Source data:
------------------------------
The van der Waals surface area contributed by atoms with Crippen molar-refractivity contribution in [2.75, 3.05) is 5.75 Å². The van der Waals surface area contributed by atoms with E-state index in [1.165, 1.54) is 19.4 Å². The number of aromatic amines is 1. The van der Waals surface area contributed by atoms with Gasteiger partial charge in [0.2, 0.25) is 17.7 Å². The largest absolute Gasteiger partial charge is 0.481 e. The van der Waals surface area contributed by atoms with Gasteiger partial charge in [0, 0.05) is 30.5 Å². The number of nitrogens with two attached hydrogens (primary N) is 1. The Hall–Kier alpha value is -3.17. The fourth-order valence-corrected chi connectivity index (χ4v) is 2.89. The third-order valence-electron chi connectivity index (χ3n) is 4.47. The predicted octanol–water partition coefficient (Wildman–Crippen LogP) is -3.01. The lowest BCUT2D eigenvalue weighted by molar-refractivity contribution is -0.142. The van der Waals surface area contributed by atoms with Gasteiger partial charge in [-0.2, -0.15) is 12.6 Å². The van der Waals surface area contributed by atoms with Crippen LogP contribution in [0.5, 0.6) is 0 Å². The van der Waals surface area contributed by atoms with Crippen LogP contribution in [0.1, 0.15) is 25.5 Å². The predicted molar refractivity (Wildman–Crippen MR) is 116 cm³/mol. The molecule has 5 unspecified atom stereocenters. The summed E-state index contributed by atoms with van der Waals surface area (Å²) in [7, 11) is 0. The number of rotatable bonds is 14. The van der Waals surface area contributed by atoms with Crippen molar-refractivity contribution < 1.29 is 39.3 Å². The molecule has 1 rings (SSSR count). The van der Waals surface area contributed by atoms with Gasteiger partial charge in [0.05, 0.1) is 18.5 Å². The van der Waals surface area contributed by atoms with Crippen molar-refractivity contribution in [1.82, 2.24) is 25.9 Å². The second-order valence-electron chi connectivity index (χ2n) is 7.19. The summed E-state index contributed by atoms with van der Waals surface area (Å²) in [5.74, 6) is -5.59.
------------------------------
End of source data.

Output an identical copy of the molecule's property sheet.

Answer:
The van der Waals surface area contributed by atoms with Crippen molar-refractivity contribution in [2.75, 3.05) is 5.75 Å². The van der Waals surface area contributed by atoms with E-state index in [1.165, 1.54) is 19.4 Å². The number of aromatic amines is 1. The van der Waals surface area contributed by atoms with Gasteiger partial charge in [0.2, 0.25) is 17.7 Å². The largest absolute Gasteiger partial charge is 0.481 e. The van der Waals surface area contributed by atoms with Gasteiger partial charge in [0, 0.05) is 30.5 Å². The number of nitrogens with two attached hydrogens (primary N) is 1. The Hall–Kier alpha value is -3.17. The fourth-order valence-corrected chi connectivity index (χ4v) is 2.89. The third-order valence-electron chi connectivity index (χ3n) is 4.47. The predicted octanol–water partition coefficient (Wildman–Crippen LogP) is -3.01. The lowest BCUT2D eigenvalue weighted by molar-refractivity contribution is -0.142. The van der Waals surface area contributed by atoms with Gasteiger partial charge in [-0.2, -0.15) is 12.6 Å². The van der Waals surface area contributed by atoms with Crippen LogP contribution in [0.5, 0.6) is 0 Å². The van der Waals surface area contributed by atoms with Crippen LogP contribution in [0.1, 0.15) is 25.5 Å². The predicted molar refractivity (Wildman–Crippen MR) is 116 cm³/mol. The molecule has 5 unspecified atom stereocenters. The summed E-state index contributed by atoms with van der Waals surface area (Å²) in [7, 11) is 0. The number of rotatable bonds is 14. The van der Waals surface area contributed by atoms with Crippen molar-refractivity contribution < 1.29 is 39.3 Å². The molecule has 1 rings (SSSR count). The van der Waals surface area contributed by atoms with Gasteiger partial charge in [0.05, 0.1) is 18.5 Å². The van der Waals surface area contributed by atoms with Crippen molar-refractivity contribution in [1.82, 2.24) is 25.9 Å². The second-order valence-electron chi connectivity index (χ2n) is 7.19. The summed E-state index contributed by atoms with van der Waals surface area (Å²) in [5.74, 6) is -5.59.